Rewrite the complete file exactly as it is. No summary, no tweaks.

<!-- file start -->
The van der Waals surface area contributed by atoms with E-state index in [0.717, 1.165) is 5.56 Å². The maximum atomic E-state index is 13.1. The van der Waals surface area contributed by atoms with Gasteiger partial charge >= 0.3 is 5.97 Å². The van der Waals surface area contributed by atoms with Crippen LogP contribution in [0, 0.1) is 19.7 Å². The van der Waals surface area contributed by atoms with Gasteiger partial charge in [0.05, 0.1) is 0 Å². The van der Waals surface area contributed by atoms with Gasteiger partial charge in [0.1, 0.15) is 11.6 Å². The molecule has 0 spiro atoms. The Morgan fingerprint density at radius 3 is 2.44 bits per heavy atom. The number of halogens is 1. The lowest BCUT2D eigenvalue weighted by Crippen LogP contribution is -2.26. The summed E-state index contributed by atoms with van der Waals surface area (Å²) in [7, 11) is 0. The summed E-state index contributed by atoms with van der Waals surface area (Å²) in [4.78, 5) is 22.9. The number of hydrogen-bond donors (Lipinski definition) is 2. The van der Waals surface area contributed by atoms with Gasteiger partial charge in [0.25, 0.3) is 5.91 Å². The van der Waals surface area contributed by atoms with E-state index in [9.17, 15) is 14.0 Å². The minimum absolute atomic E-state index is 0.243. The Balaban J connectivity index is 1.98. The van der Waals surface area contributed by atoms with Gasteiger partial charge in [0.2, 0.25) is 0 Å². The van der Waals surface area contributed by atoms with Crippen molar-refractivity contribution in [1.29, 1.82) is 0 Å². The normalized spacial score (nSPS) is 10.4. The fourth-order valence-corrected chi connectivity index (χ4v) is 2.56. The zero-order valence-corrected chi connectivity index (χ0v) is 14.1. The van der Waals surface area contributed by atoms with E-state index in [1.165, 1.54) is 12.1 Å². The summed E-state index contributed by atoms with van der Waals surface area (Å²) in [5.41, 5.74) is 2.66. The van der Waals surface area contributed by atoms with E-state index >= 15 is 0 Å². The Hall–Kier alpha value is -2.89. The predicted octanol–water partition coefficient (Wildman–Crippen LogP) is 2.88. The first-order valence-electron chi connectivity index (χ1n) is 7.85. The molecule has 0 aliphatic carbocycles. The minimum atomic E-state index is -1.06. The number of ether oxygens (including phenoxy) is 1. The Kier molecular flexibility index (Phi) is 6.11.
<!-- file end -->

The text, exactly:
The van der Waals surface area contributed by atoms with E-state index in [0.717, 1.165) is 5.56 Å². The maximum atomic E-state index is 13.1. The van der Waals surface area contributed by atoms with Gasteiger partial charge >= 0.3 is 5.97 Å². The van der Waals surface area contributed by atoms with Crippen LogP contribution in [0, 0.1) is 19.7 Å². The van der Waals surface area contributed by atoms with Gasteiger partial charge in [0.05, 0.1) is 0 Å². The van der Waals surface area contributed by atoms with Gasteiger partial charge in [0.1, 0.15) is 11.6 Å². The molecule has 0 spiro atoms. The Morgan fingerprint density at radius 3 is 2.44 bits per heavy atom. The number of halogens is 1. The lowest BCUT2D eigenvalue weighted by Crippen LogP contribution is -2.26. The summed E-state index contributed by atoms with van der Waals surface area (Å²) in [7, 11) is 0. The summed E-state index contributed by atoms with van der Waals surface area (Å²) in [4.78, 5) is 22.9. The number of hydrogen-bond donors (Lipinski definition) is 2. The van der Waals surface area contributed by atoms with Gasteiger partial charge in [0.25, 0.3) is 5.91 Å². The van der Waals surface area contributed by atoms with E-state index in [9.17, 15) is 14.0 Å². The minimum absolute atomic E-state index is 0.243. The Balaban J connectivity index is 1.98. The van der Waals surface area contributed by atoms with Gasteiger partial charge in [0.2, 0.25) is 0 Å². The van der Waals surface area contributed by atoms with Crippen molar-refractivity contribution in [1.29, 1.82) is 0 Å². The normalized spacial score (nSPS) is 10.4. The fourth-order valence-corrected chi connectivity index (χ4v) is 2.56. The zero-order valence-corrected chi connectivity index (χ0v) is 14.1. The van der Waals surface area contributed by atoms with E-state index in [1.165, 1.54) is 12.1 Å². The summed E-state index contributed by atoms with van der Waals surface area (Å²) in [5.41, 5.74) is 2.66. The van der Waals surface area contributed by atoms with E-state index >= 15 is 0 Å². The Hall–Kier alpha value is -2.89. The predicted octanol–water partition coefficient (Wildman–Crippen LogP) is 2.88. The first-order valence-electron chi connectivity index (χ1n) is 7.85. The molecule has 0 aliphatic carbocycles. The minimum atomic E-state index is -1.06. The number of ether oxygens (including phenoxy) is 1. The Kier molecular flexibility index (Phi) is 6.11.